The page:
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Thadhiginathom - Part 11
- Zakir Hussain
English translation: Dushy Gnanapragasam

July 14, 2020

(Reproduced with permission)

A new world! A new dawn!

Cities that are home to a majority of the world's population, are miniature nations in themselves. Its inhabitants adopt a multifaceted culture without the need for a unique identity. Cities are entities that are in constant restless motion forming hierarchies not based on caste and creed, but based solely on wealth and lack thereof. Anyone can succeed here if only they possessed perseverance of effort and innovation in thought. The ability to determine 'this person can accomplish this task by this means' and to implement it is an important and unique feature of any city.

In the predawn hour, the 'Yercaud Express' expelled me - who did not have an address for it to note down - from its long stiff body with a jerk and a yawn. I was the last one to get off - with a quivering heart. The noise of trolleys being pulled on uneven paths screamed like broken loudspeakers making passengers run asunder. Porters in red uniforms hurried with heavy loads won in barter. The owners of the loads followed them - intently observing and pretending to chat - like cats following their kitten. The stench from the fish and shrimps in large sacks engulfed the area and lingered in the nostrils even after exiting the railway station - as if it had become embedded on the brain. Though this city rush was new to me, a sense of calm came over me knowing that I had left my village behind.

In my village I had a friend, Prabakaran, who is older than I. He was studying at the Thiruvallikeni College and stayed at its hostel. I somehow found the address and reached there. Two days later he sent me to see his friend Kaliq Basha who was known to me from my days in Salem. I stayed with him for a month. Then Kaliq got me a job in billing section at Bilal Hotel, Mount Road, through someone he knew. I worked for twelve hours a day and earned ten rupees for the work. Food was provided free of charge and was given an off day on Saturdays. At a time when it was a struggle to find daily meals, this arrangement was agreeable to me. I worked there for two months. From time to time I went to see dance recitals with their permission. I was getting used to life in Madras. Later, I moved to room number 45 at 'Pal Pandian' mansion on Ranganathan Street, T.Nagar, and lived there with four other friends.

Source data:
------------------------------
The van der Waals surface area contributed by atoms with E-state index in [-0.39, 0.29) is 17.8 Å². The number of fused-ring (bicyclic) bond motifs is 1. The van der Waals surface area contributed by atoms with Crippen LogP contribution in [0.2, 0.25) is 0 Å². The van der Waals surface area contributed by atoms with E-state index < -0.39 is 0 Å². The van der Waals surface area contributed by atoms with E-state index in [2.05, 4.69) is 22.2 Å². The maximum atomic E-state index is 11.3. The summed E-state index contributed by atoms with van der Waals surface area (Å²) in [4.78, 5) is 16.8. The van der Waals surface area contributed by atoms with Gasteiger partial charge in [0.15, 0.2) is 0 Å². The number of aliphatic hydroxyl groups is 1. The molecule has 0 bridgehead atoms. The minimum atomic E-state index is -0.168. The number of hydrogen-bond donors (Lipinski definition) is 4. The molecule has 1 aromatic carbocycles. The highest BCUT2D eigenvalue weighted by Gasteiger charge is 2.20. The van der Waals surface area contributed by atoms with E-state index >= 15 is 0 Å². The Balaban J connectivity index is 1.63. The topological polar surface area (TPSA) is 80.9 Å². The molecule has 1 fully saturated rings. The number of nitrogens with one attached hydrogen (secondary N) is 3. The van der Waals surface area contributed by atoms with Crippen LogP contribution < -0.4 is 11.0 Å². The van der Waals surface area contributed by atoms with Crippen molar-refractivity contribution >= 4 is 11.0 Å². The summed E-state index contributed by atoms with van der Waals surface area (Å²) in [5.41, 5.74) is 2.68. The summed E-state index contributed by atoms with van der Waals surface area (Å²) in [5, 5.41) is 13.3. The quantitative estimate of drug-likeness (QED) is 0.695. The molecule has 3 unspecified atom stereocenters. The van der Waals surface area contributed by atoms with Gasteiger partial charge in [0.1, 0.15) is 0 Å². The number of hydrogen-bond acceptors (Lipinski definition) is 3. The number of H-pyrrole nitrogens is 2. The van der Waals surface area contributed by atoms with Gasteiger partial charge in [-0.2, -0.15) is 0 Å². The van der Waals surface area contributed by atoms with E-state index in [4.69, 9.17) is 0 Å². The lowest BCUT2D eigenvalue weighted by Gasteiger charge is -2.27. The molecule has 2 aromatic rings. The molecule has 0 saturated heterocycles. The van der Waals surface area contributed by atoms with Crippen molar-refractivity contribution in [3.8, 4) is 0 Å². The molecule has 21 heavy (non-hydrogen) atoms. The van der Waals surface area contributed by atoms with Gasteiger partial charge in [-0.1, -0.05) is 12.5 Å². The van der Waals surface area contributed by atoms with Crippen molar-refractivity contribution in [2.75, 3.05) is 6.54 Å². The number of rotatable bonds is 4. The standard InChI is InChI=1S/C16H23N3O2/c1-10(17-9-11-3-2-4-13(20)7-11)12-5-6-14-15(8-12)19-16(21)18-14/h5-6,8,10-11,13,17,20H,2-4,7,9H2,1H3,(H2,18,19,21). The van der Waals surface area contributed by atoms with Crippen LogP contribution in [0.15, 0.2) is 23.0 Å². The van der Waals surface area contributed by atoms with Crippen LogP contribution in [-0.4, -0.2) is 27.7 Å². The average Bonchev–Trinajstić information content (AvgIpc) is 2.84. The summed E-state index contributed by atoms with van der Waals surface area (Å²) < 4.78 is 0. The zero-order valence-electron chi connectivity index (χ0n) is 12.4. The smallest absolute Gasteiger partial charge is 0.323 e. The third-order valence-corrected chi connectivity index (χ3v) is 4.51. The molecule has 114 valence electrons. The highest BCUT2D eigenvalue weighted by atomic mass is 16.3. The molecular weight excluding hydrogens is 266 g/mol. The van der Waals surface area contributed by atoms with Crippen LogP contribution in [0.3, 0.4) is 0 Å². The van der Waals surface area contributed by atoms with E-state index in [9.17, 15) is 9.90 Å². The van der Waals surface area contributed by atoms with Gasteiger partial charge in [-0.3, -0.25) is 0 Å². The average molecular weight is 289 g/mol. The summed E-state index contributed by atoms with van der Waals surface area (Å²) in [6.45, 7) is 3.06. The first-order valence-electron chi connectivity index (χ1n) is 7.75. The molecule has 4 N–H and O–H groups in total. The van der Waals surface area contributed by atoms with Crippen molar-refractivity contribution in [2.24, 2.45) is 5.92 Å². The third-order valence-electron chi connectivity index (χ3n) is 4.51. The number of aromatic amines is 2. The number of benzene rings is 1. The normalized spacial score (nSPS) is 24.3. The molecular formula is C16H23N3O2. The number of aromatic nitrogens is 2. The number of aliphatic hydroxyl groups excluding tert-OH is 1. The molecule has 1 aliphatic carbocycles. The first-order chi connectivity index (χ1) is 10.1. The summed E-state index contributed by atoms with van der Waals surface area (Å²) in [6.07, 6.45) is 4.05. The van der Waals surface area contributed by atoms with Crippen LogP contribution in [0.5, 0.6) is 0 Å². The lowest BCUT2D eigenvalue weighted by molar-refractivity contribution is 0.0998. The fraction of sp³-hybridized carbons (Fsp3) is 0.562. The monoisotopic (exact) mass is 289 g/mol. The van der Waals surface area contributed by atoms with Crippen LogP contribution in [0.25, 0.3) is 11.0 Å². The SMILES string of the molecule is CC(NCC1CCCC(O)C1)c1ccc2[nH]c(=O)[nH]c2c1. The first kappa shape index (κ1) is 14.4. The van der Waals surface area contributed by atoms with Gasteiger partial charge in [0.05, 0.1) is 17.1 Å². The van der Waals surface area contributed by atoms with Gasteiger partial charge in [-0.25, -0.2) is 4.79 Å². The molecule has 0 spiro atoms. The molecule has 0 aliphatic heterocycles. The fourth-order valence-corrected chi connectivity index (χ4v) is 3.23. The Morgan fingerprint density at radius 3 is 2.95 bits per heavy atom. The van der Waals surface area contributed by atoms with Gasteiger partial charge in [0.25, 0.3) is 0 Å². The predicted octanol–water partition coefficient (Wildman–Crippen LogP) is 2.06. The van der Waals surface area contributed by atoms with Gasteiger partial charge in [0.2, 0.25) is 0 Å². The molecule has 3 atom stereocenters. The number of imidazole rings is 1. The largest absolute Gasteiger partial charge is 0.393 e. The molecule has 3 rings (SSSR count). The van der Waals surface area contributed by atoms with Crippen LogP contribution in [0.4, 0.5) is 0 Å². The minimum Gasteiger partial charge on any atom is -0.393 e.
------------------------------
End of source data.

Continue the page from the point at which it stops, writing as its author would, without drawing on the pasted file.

In those days, the telecommunications department issued a directory containing the telephone number as well as the address of their customers. Those books were large enough to be used as pillows. Many profited from selling those at the end of the year, along with the old newspapers. They issued a brand new directory at the beginning of every year. There was always a long line to receive those books - armed with telephone bills in hand. It was through that book that I obtained Chitra madam's address. Because I could not muster enough courage to call her on the phone, I decided to go see her in person.

It was the rainy season. In those days, the streets of Madras, which normally looked like black lines drawn on the surface of the earth, would magically transform into muddy fields ready for planting as soon as they saw a bit of rain. To travel on these streets in a vehicle - where one cannot determine where the street began and where it ended - is to defy death. These streets are still primary among the reasons that instill fear of death in the people of Madras. When City buses cross the streets with blaring horns, the water would part in great waves like that of the Bay of Bengal soaking us and the stray dogs in sewage. The streets of Madras had the power to leave bewildered even a know-it-all who claimed to know every nook, cranny, and crevice in the street. When the entire State yearned for rain, those in the capital city had the "good heart" to pray for the rain to stop. There were many who depended on a dry street for their livelihood. For them, rain was not just an unwelcome guest; it was a bandit that stole their livelihood.

On a day such as that, I reached Chitra Visweswaran's house on Sri Labdi Colony in Alwarpet. It was the first house on the street. The parapet wall of that house was neither too high nor too low, but high enough to see the head of the person walking by it, and had bougainvillea creeping over it. The flowers that bloomed in bunches - disregarding season - wilted in the rain as an actress without fans. The entrance lobby was built with strong iron rods such that anyone entering would be fully visible. The red clay images of idols that stood between bamboo chairs, and the walls adorned with the famous Kalamkari paintings of Andhra proclaimed that this was the dwelling place of a renowned dancer. My inner inhibitions, combined with the rain, made even my tongue shiver. In the pouring rain, my lips became dry. Without having rehearsed what to say or how to say it, with a confidence brought on by fear, I pressed the doorbell.
(July 12, 2020)

To be continued...

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